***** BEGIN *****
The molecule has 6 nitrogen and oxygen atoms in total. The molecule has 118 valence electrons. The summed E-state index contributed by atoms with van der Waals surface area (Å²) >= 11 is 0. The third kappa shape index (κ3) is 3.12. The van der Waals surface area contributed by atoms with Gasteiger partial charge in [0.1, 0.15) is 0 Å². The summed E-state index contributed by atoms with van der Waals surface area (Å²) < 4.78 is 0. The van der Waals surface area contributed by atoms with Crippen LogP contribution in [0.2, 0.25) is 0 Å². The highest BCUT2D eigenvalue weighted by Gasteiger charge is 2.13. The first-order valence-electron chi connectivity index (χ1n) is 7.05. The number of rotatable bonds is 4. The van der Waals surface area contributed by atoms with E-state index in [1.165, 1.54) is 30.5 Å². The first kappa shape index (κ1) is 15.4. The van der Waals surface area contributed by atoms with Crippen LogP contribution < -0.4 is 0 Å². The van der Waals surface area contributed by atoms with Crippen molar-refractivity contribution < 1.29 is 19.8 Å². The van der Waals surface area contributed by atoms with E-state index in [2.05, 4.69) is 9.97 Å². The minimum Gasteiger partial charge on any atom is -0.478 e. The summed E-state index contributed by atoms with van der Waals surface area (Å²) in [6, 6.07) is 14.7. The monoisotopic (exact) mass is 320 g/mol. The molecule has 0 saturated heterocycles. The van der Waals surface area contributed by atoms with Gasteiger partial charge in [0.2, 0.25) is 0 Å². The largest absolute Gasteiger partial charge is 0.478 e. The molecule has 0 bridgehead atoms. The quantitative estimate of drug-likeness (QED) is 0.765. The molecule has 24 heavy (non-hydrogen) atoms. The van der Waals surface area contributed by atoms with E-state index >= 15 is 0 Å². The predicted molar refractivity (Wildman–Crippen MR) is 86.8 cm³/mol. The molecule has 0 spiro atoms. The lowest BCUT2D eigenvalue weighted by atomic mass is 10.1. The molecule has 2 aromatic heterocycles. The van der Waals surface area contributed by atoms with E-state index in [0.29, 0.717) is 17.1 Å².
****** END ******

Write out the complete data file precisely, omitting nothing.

The molecule has 6 nitrogen and oxygen atoms in total. The molecule has 118 valence electrons. The summed E-state index contributed by atoms with van der Waals surface area (Å²) >= 11 is 0. The third kappa shape index (κ3) is 3.12. The van der Waals surface area contributed by atoms with Gasteiger partial charge in [0.1, 0.15) is 0 Å². The summed E-state index contributed by atoms with van der Waals surface area (Å²) < 4.78 is 0. The van der Waals surface area contributed by atoms with Crippen LogP contribution in [0.2, 0.25) is 0 Å². The highest BCUT2D eigenvalue weighted by Gasteiger charge is 2.13. The first-order valence-electron chi connectivity index (χ1n) is 7.05. The number of rotatable bonds is 4. The van der Waals surface area contributed by atoms with E-state index in [1.165, 1.54) is 30.5 Å². The first kappa shape index (κ1) is 15.4. The van der Waals surface area contributed by atoms with Crippen LogP contribution < -0.4 is 0 Å². The van der Waals surface area contributed by atoms with Crippen molar-refractivity contribution < 1.29 is 19.8 Å². The van der Waals surface area contributed by atoms with E-state index in [2.05, 4.69) is 9.97 Å². The minimum Gasteiger partial charge on any atom is -0.478 e. The summed E-state index contributed by atoms with van der Waals surface area (Å²) in [6, 6.07) is 14.7. The monoisotopic (exact) mass is 320 g/mol. The molecule has 0 saturated heterocycles. The van der Waals surface area contributed by atoms with Gasteiger partial charge in [0.2, 0.25) is 0 Å². The largest absolute Gasteiger partial charge is 0.478 e. The molecule has 0 bridgehead atoms. The quantitative estimate of drug-likeness (QED) is 0.765. The molecule has 24 heavy (non-hydrogen) atoms. The van der Waals surface area contributed by atoms with E-state index >= 15 is 0 Å². The predicted molar refractivity (Wildman–Crippen MR) is 86.8 cm³/mol. The molecule has 0 spiro atoms. The lowest BCUT2D eigenvalue weighted by atomic mass is 10.1. The molecule has 2 aromatic heterocycles. The van der Waals surface area contributed by atoms with E-state index in [0.29, 0.717) is 17.1 Å².